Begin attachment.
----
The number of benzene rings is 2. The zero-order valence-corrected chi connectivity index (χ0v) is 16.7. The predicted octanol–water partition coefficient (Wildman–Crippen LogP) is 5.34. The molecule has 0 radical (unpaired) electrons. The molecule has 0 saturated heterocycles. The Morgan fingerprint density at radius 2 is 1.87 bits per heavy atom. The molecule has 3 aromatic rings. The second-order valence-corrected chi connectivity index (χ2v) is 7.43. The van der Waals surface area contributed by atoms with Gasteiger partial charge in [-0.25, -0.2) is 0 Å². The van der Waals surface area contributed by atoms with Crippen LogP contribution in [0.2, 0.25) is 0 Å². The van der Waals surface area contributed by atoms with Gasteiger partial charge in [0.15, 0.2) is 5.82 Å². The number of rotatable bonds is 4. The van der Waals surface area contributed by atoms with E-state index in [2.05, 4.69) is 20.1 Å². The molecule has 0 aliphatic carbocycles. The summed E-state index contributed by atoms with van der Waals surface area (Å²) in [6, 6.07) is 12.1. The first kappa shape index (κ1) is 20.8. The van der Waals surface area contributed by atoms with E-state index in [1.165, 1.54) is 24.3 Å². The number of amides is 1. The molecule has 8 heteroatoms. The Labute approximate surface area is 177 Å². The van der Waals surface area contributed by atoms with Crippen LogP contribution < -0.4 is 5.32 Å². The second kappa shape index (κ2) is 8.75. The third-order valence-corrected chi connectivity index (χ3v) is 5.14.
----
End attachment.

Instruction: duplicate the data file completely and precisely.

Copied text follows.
The number of benzene rings is 2. The zero-order valence-corrected chi connectivity index (χ0v) is 16.7. The predicted octanol–water partition coefficient (Wildman–Crippen LogP) is 5.34. The molecule has 0 radical (unpaired) electrons. The molecule has 0 saturated heterocycles. The Morgan fingerprint density at radius 2 is 1.87 bits per heavy atom. The molecule has 3 aromatic rings. The second-order valence-corrected chi connectivity index (χ2v) is 7.43. The van der Waals surface area contributed by atoms with Gasteiger partial charge in [-0.25, -0.2) is 0 Å². The van der Waals surface area contributed by atoms with Crippen LogP contribution in [0.2, 0.25) is 0 Å². The van der Waals surface area contributed by atoms with Gasteiger partial charge in [0.15, 0.2) is 5.82 Å². The number of rotatable bonds is 4. The van der Waals surface area contributed by atoms with E-state index in [2.05, 4.69) is 20.1 Å². The molecule has 0 aliphatic carbocycles. The summed E-state index contributed by atoms with van der Waals surface area (Å²) in [6, 6.07) is 12.1. The first kappa shape index (κ1) is 20.8. The van der Waals surface area contributed by atoms with E-state index in [1.165, 1.54) is 24.3 Å². The number of amides is 1. The molecule has 8 heteroatoms. The Labute approximate surface area is 177 Å². The van der Waals surface area contributed by atoms with Crippen LogP contribution < -0.4 is 5.32 Å². The second kappa shape index (κ2) is 8.75. The third-order valence-corrected chi connectivity index (χ3v) is 5.14.